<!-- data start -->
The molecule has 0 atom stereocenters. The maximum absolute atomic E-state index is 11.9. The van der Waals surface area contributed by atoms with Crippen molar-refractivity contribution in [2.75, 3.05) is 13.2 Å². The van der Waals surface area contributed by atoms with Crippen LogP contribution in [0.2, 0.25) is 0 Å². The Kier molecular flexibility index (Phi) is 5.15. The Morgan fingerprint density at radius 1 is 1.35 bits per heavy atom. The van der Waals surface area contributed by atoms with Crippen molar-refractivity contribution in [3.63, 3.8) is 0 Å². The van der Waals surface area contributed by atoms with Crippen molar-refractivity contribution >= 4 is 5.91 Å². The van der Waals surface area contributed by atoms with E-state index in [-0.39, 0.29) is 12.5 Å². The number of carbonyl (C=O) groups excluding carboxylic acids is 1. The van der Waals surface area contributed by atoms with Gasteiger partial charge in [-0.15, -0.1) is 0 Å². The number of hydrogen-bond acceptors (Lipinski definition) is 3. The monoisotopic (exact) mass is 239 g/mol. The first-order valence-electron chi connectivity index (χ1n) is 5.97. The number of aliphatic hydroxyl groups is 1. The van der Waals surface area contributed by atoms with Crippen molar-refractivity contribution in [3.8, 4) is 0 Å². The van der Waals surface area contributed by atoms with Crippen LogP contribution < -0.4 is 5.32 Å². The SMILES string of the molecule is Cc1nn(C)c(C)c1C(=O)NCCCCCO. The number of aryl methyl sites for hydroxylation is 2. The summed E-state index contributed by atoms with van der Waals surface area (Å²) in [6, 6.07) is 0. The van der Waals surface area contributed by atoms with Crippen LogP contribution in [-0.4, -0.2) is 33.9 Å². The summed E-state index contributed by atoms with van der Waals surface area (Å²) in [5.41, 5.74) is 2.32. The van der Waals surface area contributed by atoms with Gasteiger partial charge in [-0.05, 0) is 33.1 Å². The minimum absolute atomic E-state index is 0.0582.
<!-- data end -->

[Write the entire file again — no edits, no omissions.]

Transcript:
The molecule has 0 atom stereocenters. The maximum absolute atomic E-state index is 11.9. The van der Waals surface area contributed by atoms with Crippen molar-refractivity contribution in [2.75, 3.05) is 13.2 Å². The van der Waals surface area contributed by atoms with Crippen LogP contribution in [0.2, 0.25) is 0 Å². The Kier molecular flexibility index (Phi) is 5.15. The Morgan fingerprint density at radius 1 is 1.35 bits per heavy atom. The van der Waals surface area contributed by atoms with Crippen molar-refractivity contribution in [3.63, 3.8) is 0 Å². The van der Waals surface area contributed by atoms with Crippen molar-refractivity contribution >= 4 is 5.91 Å². The van der Waals surface area contributed by atoms with E-state index in [-0.39, 0.29) is 12.5 Å². The number of carbonyl (C=O) groups excluding carboxylic acids is 1. The van der Waals surface area contributed by atoms with Gasteiger partial charge in [-0.15, -0.1) is 0 Å². The number of hydrogen-bond acceptors (Lipinski definition) is 3. The monoisotopic (exact) mass is 239 g/mol. The first-order valence-electron chi connectivity index (χ1n) is 5.97. The number of aliphatic hydroxyl groups is 1. The van der Waals surface area contributed by atoms with Crippen molar-refractivity contribution in [3.8, 4) is 0 Å². The van der Waals surface area contributed by atoms with Crippen LogP contribution < -0.4 is 5.32 Å². The SMILES string of the molecule is Cc1nn(C)c(C)c1C(=O)NCCCCCO. The number of aryl methyl sites for hydroxylation is 2. The summed E-state index contributed by atoms with van der Waals surface area (Å²) in [6, 6.07) is 0. The van der Waals surface area contributed by atoms with Crippen LogP contribution in [-0.4, -0.2) is 33.9 Å². The summed E-state index contributed by atoms with van der Waals surface area (Å²) in [5.41, 5.74) is 2.32. The van der Waals surface area contributed by atoms with Gasteiger partial charge in [-0.05, 0) is 33.1 Å². The minimum absolute atomic E-state index is 0.0582.